The Most Stunning Opera Houses Around The World

There's nothing quite like a night at the opera. From the music and costumes to the stories and stage design, these epic performances have been delighting audiences for hundreds of years. At its heart, opera is an art form that expresses emotion through soaring music, dramatic plots, and powerful singing. As characters sing their way through emotional highs and lows, it's hard not to be captivated. 

Perhaps the only thing that rivals the magnificence of opera are the places where it is performed. Stepping inside these beautiful and culturally significant buildings is like entering another world filled with grand staircases, gold-leaf trim, stunning décor, and crystal chandeliers. Whether you are an opera lover or have never seen a single performance in your life, the world's grandest opera houses are undeniably special, per National Geographic. Often built to reflect the wealth and importance of a city, these buildings are worth visiting for their architecture alone. We're taking a tour of opera houses around the world, counting down the most amazing historic landmarks and striking contemporary structures that have us saying bravo.

The Sydney Opera House features over one million ceramic tiles

As one of the most recognized buildings in the world, the Sydney Opera House soars impressively into Sydney's shimmering skyline. The UNESCO World Heritage Site was originally designed by Danish architect Jørn Utzon as part of an international competition announced by the Australian government in 1956. However, the path to completion was marked by construction challenges and tension between the architects and government. At first, Utzon had to redesign the geometry of the shells after they were declared structurally impossible by the project's engineers. Then, Utzon struggled to receive adequate funds from the government and he eventually resigned. He never returned to Australia again, even to see the finished opera house. 

New architects were appointed to the project after Utzon left and the completed opera house was officially unveiled in 1973 by Queen Elizabeth II. In total, it cost $102 million to build. The striking building draws inspiration from Mayan architecture and features billowing white sails, lined with over one million ceramic tiles, per Culture Trip. The interiors include an opera house, concert hall, playhouse, and a studio. Despite its checkered past, this opera houses is one of the most photographed buildings in the world and continues to stand as an artistic achievement and one of the finest examples of modern architecture.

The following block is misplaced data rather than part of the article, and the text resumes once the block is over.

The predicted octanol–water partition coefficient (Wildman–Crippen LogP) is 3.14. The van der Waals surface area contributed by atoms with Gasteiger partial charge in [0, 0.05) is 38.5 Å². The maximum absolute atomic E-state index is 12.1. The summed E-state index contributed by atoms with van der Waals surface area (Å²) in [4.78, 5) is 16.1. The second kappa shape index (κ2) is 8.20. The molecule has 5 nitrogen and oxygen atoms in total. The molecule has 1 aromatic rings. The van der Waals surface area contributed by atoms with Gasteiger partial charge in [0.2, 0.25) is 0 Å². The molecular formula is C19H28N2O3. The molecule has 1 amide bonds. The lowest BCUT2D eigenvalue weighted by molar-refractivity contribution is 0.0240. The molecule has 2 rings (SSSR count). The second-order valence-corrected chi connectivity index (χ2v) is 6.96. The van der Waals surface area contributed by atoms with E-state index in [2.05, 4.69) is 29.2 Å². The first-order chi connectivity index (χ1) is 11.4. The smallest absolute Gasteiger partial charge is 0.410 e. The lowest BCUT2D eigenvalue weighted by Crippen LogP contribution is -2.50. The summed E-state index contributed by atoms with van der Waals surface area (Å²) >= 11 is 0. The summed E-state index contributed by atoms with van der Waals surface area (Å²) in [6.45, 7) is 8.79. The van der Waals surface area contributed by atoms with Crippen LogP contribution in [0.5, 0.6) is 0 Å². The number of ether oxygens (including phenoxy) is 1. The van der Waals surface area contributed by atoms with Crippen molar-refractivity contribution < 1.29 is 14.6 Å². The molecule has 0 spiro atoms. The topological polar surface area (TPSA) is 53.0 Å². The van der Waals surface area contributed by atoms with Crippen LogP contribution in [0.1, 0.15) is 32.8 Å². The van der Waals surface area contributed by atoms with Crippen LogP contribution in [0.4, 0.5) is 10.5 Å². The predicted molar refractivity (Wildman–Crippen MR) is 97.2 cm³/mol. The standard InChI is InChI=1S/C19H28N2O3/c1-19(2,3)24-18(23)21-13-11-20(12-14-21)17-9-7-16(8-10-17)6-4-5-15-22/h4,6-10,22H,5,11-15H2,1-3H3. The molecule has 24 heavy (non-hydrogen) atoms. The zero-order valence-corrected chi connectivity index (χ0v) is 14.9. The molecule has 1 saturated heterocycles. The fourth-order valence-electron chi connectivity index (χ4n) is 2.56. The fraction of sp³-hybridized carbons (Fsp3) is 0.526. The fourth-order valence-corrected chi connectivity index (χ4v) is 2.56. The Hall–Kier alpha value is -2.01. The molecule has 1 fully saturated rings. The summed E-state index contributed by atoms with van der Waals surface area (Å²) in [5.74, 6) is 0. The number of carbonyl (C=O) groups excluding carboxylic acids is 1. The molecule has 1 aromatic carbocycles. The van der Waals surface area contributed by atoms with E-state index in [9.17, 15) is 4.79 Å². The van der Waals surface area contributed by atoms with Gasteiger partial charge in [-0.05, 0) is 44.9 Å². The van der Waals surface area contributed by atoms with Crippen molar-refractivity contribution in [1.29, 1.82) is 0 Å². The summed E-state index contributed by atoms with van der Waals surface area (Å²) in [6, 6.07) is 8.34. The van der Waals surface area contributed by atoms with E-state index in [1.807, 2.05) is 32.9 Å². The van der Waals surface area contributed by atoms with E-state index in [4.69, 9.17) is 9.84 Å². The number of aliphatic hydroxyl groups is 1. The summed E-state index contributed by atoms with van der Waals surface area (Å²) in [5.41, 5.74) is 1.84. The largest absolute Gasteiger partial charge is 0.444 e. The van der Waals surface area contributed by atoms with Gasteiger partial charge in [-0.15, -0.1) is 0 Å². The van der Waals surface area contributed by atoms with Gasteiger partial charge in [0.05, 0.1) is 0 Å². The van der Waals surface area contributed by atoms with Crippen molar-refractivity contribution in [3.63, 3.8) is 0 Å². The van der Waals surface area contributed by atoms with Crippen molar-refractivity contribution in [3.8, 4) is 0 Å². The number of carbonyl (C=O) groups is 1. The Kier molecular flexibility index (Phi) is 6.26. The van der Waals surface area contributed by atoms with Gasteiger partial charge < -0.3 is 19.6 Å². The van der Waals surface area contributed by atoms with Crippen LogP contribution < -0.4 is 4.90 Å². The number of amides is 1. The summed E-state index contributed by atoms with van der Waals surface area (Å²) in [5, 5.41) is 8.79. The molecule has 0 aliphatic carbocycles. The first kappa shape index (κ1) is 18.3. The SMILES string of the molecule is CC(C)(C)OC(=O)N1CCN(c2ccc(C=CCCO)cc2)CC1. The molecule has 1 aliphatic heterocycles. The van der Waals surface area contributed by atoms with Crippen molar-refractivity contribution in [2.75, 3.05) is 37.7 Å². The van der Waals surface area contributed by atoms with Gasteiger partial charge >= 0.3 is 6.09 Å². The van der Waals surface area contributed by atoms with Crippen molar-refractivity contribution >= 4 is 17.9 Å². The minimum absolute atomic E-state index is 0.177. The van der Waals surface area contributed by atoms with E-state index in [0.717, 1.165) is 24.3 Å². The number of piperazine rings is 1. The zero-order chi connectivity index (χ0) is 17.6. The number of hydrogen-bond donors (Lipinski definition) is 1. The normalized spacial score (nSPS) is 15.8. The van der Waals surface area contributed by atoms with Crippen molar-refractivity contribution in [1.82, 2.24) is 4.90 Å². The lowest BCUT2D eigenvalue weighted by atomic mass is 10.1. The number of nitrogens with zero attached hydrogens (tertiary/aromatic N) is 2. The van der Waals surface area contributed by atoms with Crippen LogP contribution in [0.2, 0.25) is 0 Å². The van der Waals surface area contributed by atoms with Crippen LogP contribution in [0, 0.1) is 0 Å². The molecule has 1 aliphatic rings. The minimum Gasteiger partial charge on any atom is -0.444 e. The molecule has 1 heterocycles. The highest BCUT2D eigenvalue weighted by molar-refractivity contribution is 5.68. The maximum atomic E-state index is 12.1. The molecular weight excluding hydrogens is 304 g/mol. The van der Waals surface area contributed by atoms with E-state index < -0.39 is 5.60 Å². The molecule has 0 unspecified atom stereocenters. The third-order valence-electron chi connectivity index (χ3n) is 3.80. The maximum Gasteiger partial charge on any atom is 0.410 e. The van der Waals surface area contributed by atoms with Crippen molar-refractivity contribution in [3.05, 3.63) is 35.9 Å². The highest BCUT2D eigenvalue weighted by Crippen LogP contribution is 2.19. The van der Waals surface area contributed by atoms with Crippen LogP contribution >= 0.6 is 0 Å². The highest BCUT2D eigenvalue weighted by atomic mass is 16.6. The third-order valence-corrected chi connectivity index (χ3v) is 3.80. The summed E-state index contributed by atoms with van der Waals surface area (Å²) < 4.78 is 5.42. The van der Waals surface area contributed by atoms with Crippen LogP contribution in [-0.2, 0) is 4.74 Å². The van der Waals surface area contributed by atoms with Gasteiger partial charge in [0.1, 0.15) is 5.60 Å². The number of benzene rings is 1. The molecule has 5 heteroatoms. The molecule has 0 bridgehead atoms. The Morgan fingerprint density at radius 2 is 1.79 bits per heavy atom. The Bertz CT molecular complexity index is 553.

Harbin Opera House reflects its natural surroundings

Surrounded by a landscape of wild wetlands, China's Harbin Opera House blends effortlessly into its natural environment. This striking contemporary structure was created by MAD Architects, a Beijing design firm, with the goal of embodying the city's "untamed wilderness and frigid climate," according to Yatzer. The 850,349-square-foot opera house is certainly a fitting cultural center for Harbin, which is nicknamed "Ice City."

Completed in 2015, the building's exterior is constructed from white aluminum panels and transparent glass walls. Inside, there is a grand lobby space and a main theater sculpted from Manchurian Ash, which flows elegantly around the central stage and seating area. One of the most unique architectural features is located within the second, smaller theater. Here, a soundproof glass wall looks out onto the outside world providing a naturally scenic backdrop. For amazing panoramic views over Harbin, visitors can climb up to a viewing platform via stairs that spiral around the outside of the opera house.

The Hungarian State Opera House is known for high-quality acoustics

Located in the center of Budapest, the Hungarian State Opera House is a masterpiece from head-to-toe. This neo-Renaissance building was designed by one of Hungary's most noteworthy architects, Miklós Ybl, who exclusively used materials produced within Hungary. It has been an important landmark in Budapest since it was completed in 1884, per U.S. News & World Report, and continues to charm visitors.